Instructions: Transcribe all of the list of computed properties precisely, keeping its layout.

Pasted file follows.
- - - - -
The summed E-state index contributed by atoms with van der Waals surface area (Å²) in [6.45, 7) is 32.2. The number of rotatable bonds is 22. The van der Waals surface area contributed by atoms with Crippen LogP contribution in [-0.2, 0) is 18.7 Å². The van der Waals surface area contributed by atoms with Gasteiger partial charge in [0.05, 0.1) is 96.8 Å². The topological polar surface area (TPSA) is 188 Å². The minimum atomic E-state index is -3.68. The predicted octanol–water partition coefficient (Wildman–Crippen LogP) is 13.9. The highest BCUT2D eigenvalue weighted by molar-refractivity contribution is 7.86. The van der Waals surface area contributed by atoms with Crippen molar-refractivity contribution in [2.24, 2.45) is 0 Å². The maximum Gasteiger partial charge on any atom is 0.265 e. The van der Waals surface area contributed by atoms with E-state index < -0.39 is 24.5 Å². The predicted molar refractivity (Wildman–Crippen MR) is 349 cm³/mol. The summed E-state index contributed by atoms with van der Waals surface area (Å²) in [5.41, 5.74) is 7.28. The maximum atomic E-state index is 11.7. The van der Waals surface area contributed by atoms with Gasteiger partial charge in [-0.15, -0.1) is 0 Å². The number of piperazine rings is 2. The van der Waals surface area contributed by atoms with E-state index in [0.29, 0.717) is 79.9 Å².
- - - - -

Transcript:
The summed E-state index contributed by atoms with van der Waals surface area (Å²) in [6.45, 7) is 32.2. The number of rotatable bonds is 22. The van der Waals surface area contributed by atoms with Crippen LogP contribution in [-0.2, 0) is 18.7 Å². The van der Waals surface area contributed by atoms with Gasteiger partial charge in [0.05, 0.1) is 96.8 Å². The topological polar surface area (TPSA) is 188 Å². The minimum atomic E-state index is -3.68. The predicted octanol–water partition coefficient (Wildman–Crippen LogP) is 13.9. The highest BCUT2D eigenvalue weighted by molar-refractivity contribution is 7.86. The van der Waals surface area contributed by atoms with Crippen molar-refractivity contribution in [2.24, 2.45) is 0 Å². The maximum Gasteiger partial charge on any atom is 0.265 e. The van der Waals surface area contributed by atoms with E-state index < -0.39 is 24.5 Å². The predicted molar refractivity (Wildman–Crippen MR) is 349 cm³/mol. The summed E-state index contributed by atoms with van der Waals surface area (Å²) in [5.41, 5.74) is 7.28. The maximum atomic E-state index is 11.7. The van der Waals surface area contributed by atoms with Gasteiger partial charge in [-0.15, -0.1) is 0 Å². The number of piperazine rings is 2. The van der Waals surface area contributed by atoms with E-state index in [0.29, 0.717) is 79.9 Å².